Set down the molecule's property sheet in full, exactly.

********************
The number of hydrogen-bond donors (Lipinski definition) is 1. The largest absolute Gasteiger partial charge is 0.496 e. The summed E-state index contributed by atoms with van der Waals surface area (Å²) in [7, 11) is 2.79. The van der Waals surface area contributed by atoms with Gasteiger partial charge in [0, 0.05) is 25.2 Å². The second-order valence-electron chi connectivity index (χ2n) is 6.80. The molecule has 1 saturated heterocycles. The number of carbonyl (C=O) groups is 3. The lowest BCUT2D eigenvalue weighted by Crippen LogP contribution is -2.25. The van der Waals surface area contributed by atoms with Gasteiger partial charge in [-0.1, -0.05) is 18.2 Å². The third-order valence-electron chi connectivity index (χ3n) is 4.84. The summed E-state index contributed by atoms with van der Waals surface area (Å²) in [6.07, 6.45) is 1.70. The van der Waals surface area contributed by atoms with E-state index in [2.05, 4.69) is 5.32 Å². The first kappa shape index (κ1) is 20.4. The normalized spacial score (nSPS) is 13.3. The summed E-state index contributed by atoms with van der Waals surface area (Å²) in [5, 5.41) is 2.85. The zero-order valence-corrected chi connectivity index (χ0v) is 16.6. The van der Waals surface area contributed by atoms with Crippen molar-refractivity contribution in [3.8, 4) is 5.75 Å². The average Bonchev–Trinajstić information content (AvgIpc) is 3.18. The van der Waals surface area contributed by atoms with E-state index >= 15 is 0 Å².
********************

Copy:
The number of hydrogen-bond donors (Lipinski definition) is 1. The largest absolute Gasteiger partial charge is 0.496 e. The summed E-state index contributed by atoms with van der Waals surface area (Å²) in [7, 11) is 2.79. The van der Waals surface area contributed by atoms with Gasteiger partial charge in [0, 0.05) is 25.2 Å². The second-order valence-electron chi connectivity index (χ2n) is 6.80. The molecule has 1 saturated heterocycles. The number of carbonyl (C=O) groups is 3. The lowest BCUT2D eigenvalue weighted by Crippen LogP contribution is -2.25. The van der Waals surface area contributed by atoms with Gasteiger partial charge in [-0.1, -0.05) is 18.2 Å². The third-order valence-electron chi connectivity index (χ3n) is 4.84. The summed E-state index contributed by atoms with van der Waals surface area (Å²) in [6.07, 6.45) is 1.70. The van der Waals surface area contributed by atoms with E-state index in [2.05, 4.69) is 5.32 Å². The first kappa shape index (κ1) is 20.4. The normalized spacial score (nSPS) is 13.3. The summed E-state index contributed by atoms with van der Waals surface area (Å²) in [5, 5.41) is 2.85. The zero-order valence-corrected chi connectivity index (χ0v) is 16.6. The van der Waals surface area contributed by atoms with Crippen molar-refractivity contribution in [3.8, 4) is 5.75 Å². The average Bonchev–Trinajstić information content (AvgIpc) is 3.18. The van der Waals surface area contributed by atoms with E-state index >= 15 is 0 Å².